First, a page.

Russian group awarded rights award
Memorial recognised for its fight for human rights amid dangerous conditions.
Last Modified: 16 Dec 2009 17:29 GMT
Human rights activist and journalist Natalia Estemirova was killed in July 2009 [EPA]

Three Russian activists critical of the Kremlin have received the EU's top human rights award, in recognition of the dangers they face in carrying out their work.

Lyudmila Alexeyeva, Sergei Kovalyov and Oleg Orlov from human rights group Memorial were awarded the Sakharov Prize, which comes with a $72,850 honorarium, at a European parliament ceremony in Strasbourg, France.

Jerzy Buzek, the European Parliament president, said despite the pride he felt for Memorial he also felt "bitterness that it is necessary to award this kind of prize in Europe".

Memorial was founded two decades ago to remember the victims of Stalinist oppression but expanded to cover a broad array of civil-society development issues.

On Wednesday the group announced the resumption of its operations in Chechnya.

Memorial suspended its activities in the region in July following the murder of Natalya Estemirova, a researcher for the human rights group.

Orlov said: "We state today that we are resuming our activities in full volume on the territory of Chechnya. This uneasy decision was made as a result of consultations with our staff in the North Caucasus as well as with a large group of Russian and international human rights organisations".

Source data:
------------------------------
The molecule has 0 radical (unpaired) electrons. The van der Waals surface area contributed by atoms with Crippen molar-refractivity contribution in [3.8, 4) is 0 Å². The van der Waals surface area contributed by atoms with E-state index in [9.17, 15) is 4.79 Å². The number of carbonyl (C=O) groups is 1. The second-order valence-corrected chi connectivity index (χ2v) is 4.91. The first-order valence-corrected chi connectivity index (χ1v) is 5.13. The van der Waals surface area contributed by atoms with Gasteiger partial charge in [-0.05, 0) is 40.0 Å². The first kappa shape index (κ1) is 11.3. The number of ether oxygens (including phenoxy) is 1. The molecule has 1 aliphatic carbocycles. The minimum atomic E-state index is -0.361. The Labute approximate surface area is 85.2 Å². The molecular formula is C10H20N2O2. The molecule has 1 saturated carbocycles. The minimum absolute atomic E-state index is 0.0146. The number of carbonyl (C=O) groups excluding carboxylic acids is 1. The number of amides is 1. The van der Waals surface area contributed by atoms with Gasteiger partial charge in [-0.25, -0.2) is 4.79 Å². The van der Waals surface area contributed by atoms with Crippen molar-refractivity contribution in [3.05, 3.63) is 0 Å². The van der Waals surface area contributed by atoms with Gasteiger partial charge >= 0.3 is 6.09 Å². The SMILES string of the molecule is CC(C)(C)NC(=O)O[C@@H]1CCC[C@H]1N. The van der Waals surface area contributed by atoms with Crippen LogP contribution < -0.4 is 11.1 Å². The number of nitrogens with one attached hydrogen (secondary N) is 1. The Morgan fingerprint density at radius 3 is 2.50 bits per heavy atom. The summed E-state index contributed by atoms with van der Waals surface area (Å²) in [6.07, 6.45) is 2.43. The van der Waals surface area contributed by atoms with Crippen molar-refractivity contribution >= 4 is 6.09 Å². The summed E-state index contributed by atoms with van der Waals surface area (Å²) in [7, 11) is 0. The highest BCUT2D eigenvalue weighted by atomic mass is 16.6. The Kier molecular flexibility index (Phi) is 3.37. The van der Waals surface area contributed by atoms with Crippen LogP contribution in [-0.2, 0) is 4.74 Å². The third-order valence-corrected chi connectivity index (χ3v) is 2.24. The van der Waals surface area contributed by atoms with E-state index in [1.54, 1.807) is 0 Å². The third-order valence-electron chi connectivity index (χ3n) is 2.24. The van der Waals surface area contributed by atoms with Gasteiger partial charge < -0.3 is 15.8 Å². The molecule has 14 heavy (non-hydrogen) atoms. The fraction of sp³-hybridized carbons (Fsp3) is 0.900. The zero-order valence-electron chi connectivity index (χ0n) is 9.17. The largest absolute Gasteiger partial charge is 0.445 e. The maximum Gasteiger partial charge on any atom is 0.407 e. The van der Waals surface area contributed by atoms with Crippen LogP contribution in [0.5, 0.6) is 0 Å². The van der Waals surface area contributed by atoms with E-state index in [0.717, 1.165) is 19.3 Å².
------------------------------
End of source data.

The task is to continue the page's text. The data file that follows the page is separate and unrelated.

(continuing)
Estemirova was abducted outside her home in Grozny, Chechnya's capital, on July 15 and found shot dead in the neighbouring republic of Ingushetia later the same day.

Her murder was followed three weeks later by the killings of Zarema Sadulayeva and her husband, Alik Dzhabrailov, who both worked for a Chechen charity.

'Freedom and democracy'

Kovalyov said "it is Europe's duty not to remain silent" in the face of Russian human rights abuses.

Joseph Daul, the chairman of the Christian Democrat EPP, the biggest group in the legislature, said: "I hope that this prize will encourage them to continue the fight for what we all believe in - freedom and democracy."

Alexeyeva, 82, and Kovalyov, 79, were both leading Soviet dissidents and contemporaries of the late Andrei Sakharov, the Soviet dissident for whom the prize is named.

They continue to lead the fight for democracy and human rights in Russia.

The Sakharov Prize has been awarded since 1988, and previous winners include Nelson Mandela, a former South African president,  Xanana Gusmao, leader of East Timorese resistance, and Oswaldo Paya, a Cuban dissident.

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